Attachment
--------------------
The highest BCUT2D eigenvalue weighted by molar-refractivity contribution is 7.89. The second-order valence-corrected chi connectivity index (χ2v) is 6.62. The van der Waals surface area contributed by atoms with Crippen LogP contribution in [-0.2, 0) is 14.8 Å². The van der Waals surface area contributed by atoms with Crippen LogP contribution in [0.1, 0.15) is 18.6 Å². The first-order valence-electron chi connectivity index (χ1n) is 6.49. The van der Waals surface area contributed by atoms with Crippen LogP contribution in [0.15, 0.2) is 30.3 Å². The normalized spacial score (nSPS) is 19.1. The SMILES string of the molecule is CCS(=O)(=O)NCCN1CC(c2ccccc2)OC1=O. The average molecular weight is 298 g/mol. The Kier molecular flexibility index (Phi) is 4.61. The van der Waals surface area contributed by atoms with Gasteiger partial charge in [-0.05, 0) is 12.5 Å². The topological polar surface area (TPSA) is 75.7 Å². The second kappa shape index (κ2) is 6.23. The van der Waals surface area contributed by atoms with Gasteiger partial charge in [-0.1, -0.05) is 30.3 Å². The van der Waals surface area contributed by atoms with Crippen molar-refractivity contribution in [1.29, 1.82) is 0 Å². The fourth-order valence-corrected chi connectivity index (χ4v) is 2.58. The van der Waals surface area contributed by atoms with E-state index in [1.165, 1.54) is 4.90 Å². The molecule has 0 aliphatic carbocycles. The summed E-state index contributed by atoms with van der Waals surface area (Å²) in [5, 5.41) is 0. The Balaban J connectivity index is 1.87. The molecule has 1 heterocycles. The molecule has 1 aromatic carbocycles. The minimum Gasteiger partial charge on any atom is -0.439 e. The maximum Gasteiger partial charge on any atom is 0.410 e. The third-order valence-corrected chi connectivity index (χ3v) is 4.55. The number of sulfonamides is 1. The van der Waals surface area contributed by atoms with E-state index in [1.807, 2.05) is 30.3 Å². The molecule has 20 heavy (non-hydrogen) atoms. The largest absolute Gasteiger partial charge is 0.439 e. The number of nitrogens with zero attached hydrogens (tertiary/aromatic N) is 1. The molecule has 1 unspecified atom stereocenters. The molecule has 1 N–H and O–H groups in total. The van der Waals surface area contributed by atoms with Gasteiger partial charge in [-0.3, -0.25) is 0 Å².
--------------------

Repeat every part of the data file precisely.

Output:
The highest BCUT2D eigenvalue weighted by molar-refractivity contribution is 7.89. The second-order valence-corrected chi connectivity index (χ2v) is 6.62. The van der Waals surface area contributed by atoms with Crippen LogP contribution in [-0.2, 0) is 14.8 Å². The van der Waals surface area contributed by atoms with Crippen LogP contribution in [0.1, 0.15) is 18.6 Å². The first-order valence-electron chi connectivity index (χ1n) is 6.49. The van der Waals surface area contributed by atoms with Crippen LogP contribution in [0.15, 0.2) is 30.3 Å². The normalized spacial score (nSPS) is 19.1. The SMILES string of the molecule is CCS(=O)(=O)NCCN1CC(c2ccccc2)OC1=O. The average molecular weight is 298 g/mol. The Kier molecular flexibility index (Phi) is 4.61. The van der Waals surface area contributed by atoms with Gasteiger partial charge in [-0.05, 0) is 12.5 Å². The topological polar surface area (TPSA) is 75.7 Å². The second kappa shape index (κ2) is 6.23. The van der Waals surface area contributed by atoms with Gasteiger partial charge in [-0.1, -0.05) is 30.3 Å². The van der Waals surface area contributed by atoms with Crippen molar-refractivity contribution in [1.29, 1.82) is 0 Å². The fourth-order valence-corrected chi connectivity index (χ4v) is 2.58. The van der Waals surface area contributed by atoms with E-state index in [1.165, 1.54) is 4.90 Å². The molecule has 0 aliphatic carbocycles. The summed E-state index contributed by atoms with van der Waals surface area (Å²) in [5, 5.41) is 0. The Balaban J connectivity index is 1.87. The molecule has 1 heterocycles. The molecule has 1 aromatic carbocycles. The minimum Gasteiger partial charge on any atom is -0.439 e. The maximum Gasteiger partial charge on any atom is 0.410 e. The third-order valence-corrected chi connectivity index (χ3v) is 4.55. The number of sulfonamides is 1. The van der Waals surface area contributed by atoms with E-state index in [1.807, 2.05) is 30.3 Å². The molecule has 20 heavy (non-hydrogen) atoms. The largest absolute Gasteiger partial charge is 0.439 e. The number of nitrogens with zero attached hydrogens (tertiary/aromatic N) is 1. The molecule has 1 unspecified atom stereocenters. The molecule has 1 N–H and O–H groups in total. The van der Waals surface area contributed by atoms with Gasteiger partial charge in [-0.3, -0.25) is 0 Å².